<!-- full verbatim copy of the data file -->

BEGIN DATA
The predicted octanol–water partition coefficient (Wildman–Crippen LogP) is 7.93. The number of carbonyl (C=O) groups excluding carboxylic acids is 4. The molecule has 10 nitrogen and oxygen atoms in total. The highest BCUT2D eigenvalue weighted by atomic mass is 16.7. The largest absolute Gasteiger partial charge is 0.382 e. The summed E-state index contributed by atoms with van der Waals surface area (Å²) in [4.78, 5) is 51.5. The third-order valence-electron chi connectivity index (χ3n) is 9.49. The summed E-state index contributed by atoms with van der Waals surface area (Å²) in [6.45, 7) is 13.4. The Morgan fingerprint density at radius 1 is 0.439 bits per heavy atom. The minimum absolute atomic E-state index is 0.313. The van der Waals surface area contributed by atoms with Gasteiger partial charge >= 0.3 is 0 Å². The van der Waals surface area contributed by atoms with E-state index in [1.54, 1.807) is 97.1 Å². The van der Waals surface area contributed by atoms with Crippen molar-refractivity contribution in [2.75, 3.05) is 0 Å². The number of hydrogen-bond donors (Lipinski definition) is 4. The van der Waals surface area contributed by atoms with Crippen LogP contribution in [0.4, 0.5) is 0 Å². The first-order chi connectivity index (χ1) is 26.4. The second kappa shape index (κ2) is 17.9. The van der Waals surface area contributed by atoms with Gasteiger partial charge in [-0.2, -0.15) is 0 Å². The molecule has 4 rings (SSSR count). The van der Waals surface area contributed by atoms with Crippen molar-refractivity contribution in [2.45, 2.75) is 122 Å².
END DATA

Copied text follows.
The predicted octanol–water partition coefficient (Wildman–Crippen LogP) is 7.93. The number of carbonyl (C=O) groups excluding carboxylic acids is 4. The molecule has 10 nitrogen and oxygen atoms in total. The highest BCUT2D eigenvalue weighted by atomic mass is 16.7. The largest absolute Gasteiger partial charge is 0.382 e. The summed E-state index contributed by atoms with van der Waals surface area (Å²) in [4.78, 5) is 51.5. The third-order valence-electron chi connectivity index (χ3n) is 9.49. The summed E-state index contributed by atoms with van der Waals surface area (Å²) in [6.45, 7) is 13.4. The Morgan fingerprint density at radius 1 is 0.439 bits per heavy atom. The minimum absolute atomic E-state index is 0.313. The van der Waals surface area contributed by atoms with Gasteiger partial charge >= 0.3 is 0 Å². The van der Waals surface area contributed by atoms with E-state index in [1.54, 1.807) is 97.1 Å². The van der Waals surface area contributed by atoms with Crippen molar-refractivity contribution in [2.75, 3.05) is 0 Å². The number of hydrogen-bond donors (Lipinski definition) is 4. The van der Waals surface area contributed by atoms with Crippen LogP contribution in [0.4, 0.5) is 0 Å². The first-order chi connectivity index (χ1) is 26.4. The second kappa shape index (κ2) is 17.9. The van der Waals surface area contributed by atoms with Gasteiger partial charge in [-0.2, -0.15) is 0 Å². The molecule has 4 rings (SSSR count). The van der Waals surface area contributed by atoms with Crippen molar-refractivity contribution in [2.45, 2.75) is 122 Å².